Scientists at Planet Polymer Technologies Inc., San Diego, developed the coating. Planet Polymer has developed biodegradable films for 3M and Kimberly Clark. FreshSeal represents its first foray into foods. The film is designed for produce with skins not typically consumed by humans, and Planet Polymer is pursuing FDA approval for an edible version for tomatoes and other produce consumed whole.

A typical solution is 5 percent polyvinyl alcohol and 0.5 percent starch, with trace amounts of surfactant for uniform coating and glycerin to aid the movement of gas molecules. By varying concentrations, users can accelerate or delay the ripening process. An antimicrobial agent can be added, though that affects gas-barrier properties. The solution typically is sprayed onto produce and dries to a clear, colorless film.

Field tests involving various fruits showed FreshSeal added one to four weeks shelf life at ambient temperatures. In a test involving mangoes shipped from Mexico to the U.S., uncoated fruit arrived in a deteriorated state and had to be sold as seconds. A second group had a two-week shelf life and, more importantly, fetched a premium double the normal price. "The third group lasted five weeks, and the shipper sold them at a three-times premium," says Robert Petcavich, Planet Polymer's chief technical officer.

Reduced spoilage is one benefit, but Kravitz believes the greater value is in lower shipping costs. The freight costs for produce sent by sea are a tenth of air shipments, he says, and FreshSeal is being priced to reflect that value. CPG plans to manage the spraying operations at packing houses in cooperation with clients, he adds.

Cold chain management

High tech grabs headlines, but better control of old technology can be more important in extending life. Temperature abuses can occur in distribution or at the store level, and pinpointing problem spots can be difficult, if not impossible.

Packaging technology helped usher in the age of fresh-cut vegetables, marked by success stories like ready-to-eat salads. Breathable films allow those vegetables to respire and delay spoilage. But as sophisticated as that ESL technology is, manufacturers say that maintaining proper refrigeration is even more important.

As a rule of thumb, one day's shelf life is lost for every two degrees above the optimal handling temperature for a food, according to consultant Nick Pacitti of Nvision Logistics, Hudson, Ohio. Abused products may not pose a health risk, but severely compromised quality can torpedo repeat sales.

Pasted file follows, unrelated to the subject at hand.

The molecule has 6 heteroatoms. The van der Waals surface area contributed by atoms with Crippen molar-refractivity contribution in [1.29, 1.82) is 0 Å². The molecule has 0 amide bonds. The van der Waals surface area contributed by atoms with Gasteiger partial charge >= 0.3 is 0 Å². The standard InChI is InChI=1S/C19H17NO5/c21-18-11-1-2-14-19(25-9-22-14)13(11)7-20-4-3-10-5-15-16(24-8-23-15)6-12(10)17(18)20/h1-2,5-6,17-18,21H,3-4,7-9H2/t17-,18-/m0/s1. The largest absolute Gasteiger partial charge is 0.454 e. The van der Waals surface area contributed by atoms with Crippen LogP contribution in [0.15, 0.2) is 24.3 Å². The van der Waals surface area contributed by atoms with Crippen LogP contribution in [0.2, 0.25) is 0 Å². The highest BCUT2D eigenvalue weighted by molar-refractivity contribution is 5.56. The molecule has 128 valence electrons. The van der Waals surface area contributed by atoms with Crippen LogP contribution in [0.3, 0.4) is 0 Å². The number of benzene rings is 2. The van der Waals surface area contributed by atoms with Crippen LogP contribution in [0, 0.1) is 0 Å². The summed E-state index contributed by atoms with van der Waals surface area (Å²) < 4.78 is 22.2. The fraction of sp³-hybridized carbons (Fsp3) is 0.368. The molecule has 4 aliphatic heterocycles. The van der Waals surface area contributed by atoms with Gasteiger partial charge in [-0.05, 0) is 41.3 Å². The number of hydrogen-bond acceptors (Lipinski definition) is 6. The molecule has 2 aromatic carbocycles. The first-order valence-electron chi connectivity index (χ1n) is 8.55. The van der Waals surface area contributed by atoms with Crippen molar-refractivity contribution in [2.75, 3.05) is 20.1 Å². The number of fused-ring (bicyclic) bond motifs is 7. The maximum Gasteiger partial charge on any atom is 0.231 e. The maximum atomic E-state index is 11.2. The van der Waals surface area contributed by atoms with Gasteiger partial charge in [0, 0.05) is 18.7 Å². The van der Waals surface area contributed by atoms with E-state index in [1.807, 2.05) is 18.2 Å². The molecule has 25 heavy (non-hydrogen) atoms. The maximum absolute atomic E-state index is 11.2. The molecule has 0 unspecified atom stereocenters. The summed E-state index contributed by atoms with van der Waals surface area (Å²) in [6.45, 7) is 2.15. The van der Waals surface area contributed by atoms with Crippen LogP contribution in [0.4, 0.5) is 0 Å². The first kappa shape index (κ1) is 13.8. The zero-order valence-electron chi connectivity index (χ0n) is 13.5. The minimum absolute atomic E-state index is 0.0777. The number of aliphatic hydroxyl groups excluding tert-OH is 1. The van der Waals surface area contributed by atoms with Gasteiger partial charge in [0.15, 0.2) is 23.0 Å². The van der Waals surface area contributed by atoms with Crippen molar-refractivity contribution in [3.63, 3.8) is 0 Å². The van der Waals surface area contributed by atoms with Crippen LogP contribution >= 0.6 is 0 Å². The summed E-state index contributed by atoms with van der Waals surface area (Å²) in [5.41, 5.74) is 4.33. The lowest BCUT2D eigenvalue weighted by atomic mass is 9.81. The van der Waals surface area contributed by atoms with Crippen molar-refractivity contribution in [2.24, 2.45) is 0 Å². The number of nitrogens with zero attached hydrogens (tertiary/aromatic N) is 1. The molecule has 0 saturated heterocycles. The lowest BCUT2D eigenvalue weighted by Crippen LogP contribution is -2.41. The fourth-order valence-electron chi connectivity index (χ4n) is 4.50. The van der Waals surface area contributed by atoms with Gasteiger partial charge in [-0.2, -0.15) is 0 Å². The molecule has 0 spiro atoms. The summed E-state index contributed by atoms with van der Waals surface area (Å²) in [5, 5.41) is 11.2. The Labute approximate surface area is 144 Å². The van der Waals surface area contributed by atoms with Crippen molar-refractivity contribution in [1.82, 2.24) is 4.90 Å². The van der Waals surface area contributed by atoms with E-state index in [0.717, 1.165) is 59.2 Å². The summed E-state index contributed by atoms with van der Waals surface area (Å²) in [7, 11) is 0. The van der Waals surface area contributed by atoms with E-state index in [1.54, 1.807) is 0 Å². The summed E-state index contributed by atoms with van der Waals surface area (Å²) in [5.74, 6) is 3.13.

"Companies are engineering products that can tolerate temperature abuse, but consumers will eat them and say, 'This is disgusting,'" warns Pacitti. Time/temperature tags in transit cars and grocers' coolers generate reams of data, but turning data into an actionable plan is almost impossible, he maintains.

Pacitti works with Sensitech Inc., a maker of temperature and humidity monitoring equipment that recently acquired Ryan Instruments. As a former Nestle employee involved in the now-defunct FreshNes line, Pacitti used Ryan monitoring equipment. "It would take two hours to manually calculate a couple of days worth of temperature readings," he laments.

Equipment now can be married to database software that automates the task. "Today's databases are light years ahead of where they were just five or six years ago," Pacitti says. "Now the tools exist to address out-of-spec products."

Whether it's technology as fundamental as refrigeration or avante garde as controlled atmosphere coatings, manufac- turers are taking advantage of tools that not only render food safe but also extend shelf life.

DUST takes aim at shelf-stable ESL technology

When the U.S. Army talks about extending food's shelf life, it's understood it's to be done without benefit of refrigeration. That means processing must achieve sterility, not simply pasteurization. If two food research projects bringing the military and food companies together bear fruit, commercial ESL will one day mean stable without refrigeration.

The projects involve the study of pulsed electric field technology at Ohio State University and high pressure processing at the National Center for Food Safety and Technology (NCFST) in suburban Chicago. Both are under the auspices of Dual Use Science and Technology (DUST), a series of programs aimed at commercializing technology that's been developed for the Department of Defense, NASA and other federal agencies.

The army is providing $2.3 million for the NCFST project, with Kraft Foods, ConAgra, Procter & Gamble and Flow International chipping in additional support. Preliminary work began last year, but the three-year program shifts into high gear this summer when NCFST takes delivery of a 35-liter high-pressure unit capable of processing a wide variety of foods in a commercially-scalable machine.

"It's a very versatile unit that will support the DUST program's goal of commercializing shelf-stable low-acid foods," according to NCFST's Charles Sizer, who views the technology as a "pressure-accelerated thermal process" capable of much more consistent, higher quality results than thermal processes "with a minimum of chemistry going on." High pressure raises food's temperature 5 degrees F for each 15,000 pounds of pressure; experiments will apply 90,000 psi.

"We will process foods at 80 to 90 degrees C, which gives synergistic ability to kill spores and create sterility," adds Flow researcher Edmund Ting, who is serving as project director. Products to be tested include mashed potatoes, vegetables, beef stew and cheese products.